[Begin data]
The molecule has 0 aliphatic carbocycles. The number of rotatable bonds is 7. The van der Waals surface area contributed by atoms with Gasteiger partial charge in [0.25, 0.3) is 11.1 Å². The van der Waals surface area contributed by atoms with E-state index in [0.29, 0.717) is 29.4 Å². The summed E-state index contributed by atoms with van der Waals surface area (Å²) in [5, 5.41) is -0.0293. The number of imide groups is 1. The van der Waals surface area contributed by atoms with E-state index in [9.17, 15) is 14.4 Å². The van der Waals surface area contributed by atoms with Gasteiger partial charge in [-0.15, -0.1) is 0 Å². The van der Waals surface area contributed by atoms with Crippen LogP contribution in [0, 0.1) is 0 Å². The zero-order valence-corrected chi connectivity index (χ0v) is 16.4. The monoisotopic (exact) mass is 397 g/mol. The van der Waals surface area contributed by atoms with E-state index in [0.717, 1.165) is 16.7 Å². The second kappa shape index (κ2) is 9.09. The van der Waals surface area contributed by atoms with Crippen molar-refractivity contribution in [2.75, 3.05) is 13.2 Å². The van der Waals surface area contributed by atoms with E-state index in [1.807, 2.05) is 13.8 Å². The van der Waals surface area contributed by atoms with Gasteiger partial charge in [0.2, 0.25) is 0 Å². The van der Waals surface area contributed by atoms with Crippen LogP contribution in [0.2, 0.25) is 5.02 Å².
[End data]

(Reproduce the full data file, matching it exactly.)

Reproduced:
The molecule has 0 aliphatic carbocycles. The number of rotatable bonds is 7. The van der Waals surface area contributed by atoms with Gasteiger partial charge in [0.25, 0.3) is 11.1 Å². The van der Waals surface area contributed by atoms with E-state index in [0.29, 0.717) is 29.4 Å². The summed E-state index contributed by atoms with van der Waals surface area (Å²) in [5, 5.41) is -0.0293. The number of imide groups is 1. The van der Waals surface area contributed by atoms with E-state index in [9.17, 15) is 14.4 Å². The van der Waals surface area contributed by atoms with Gasteiger partial charge in [-0.15, -0.1) is 0 Å². The van der Waals surface area contributed by atoms with Crippen LogP contribution in [0, 0.1) is 0 Å². The zero-order valence-corrected chi connectivity index (χ0v) is 16.4. The monoisotopic (exact) mass is 397 g/mol. The van der Waals surface area contributed by atoms with E-state index in [0.717, 1.165) is 16.7 Å². The second kappa shape index (κ2) is 9.09. The van der Waals surface area contributed by atoms with Crippen molar-refractivity contribution in [2.75, 3.05) is 13.2 Å². The van der Waals surface area contributed by atoms with E-state index in [1.807, 2.05) is 13.8 Å². The van der Waals surface area contributed by atoms with Gasteiger partial charge in [0.2, 0.25) is 0 Å². The van der Waals surface area contributed by atoms with Crippen LogP contribution in [0.2, 0.25) is 5.02 Å².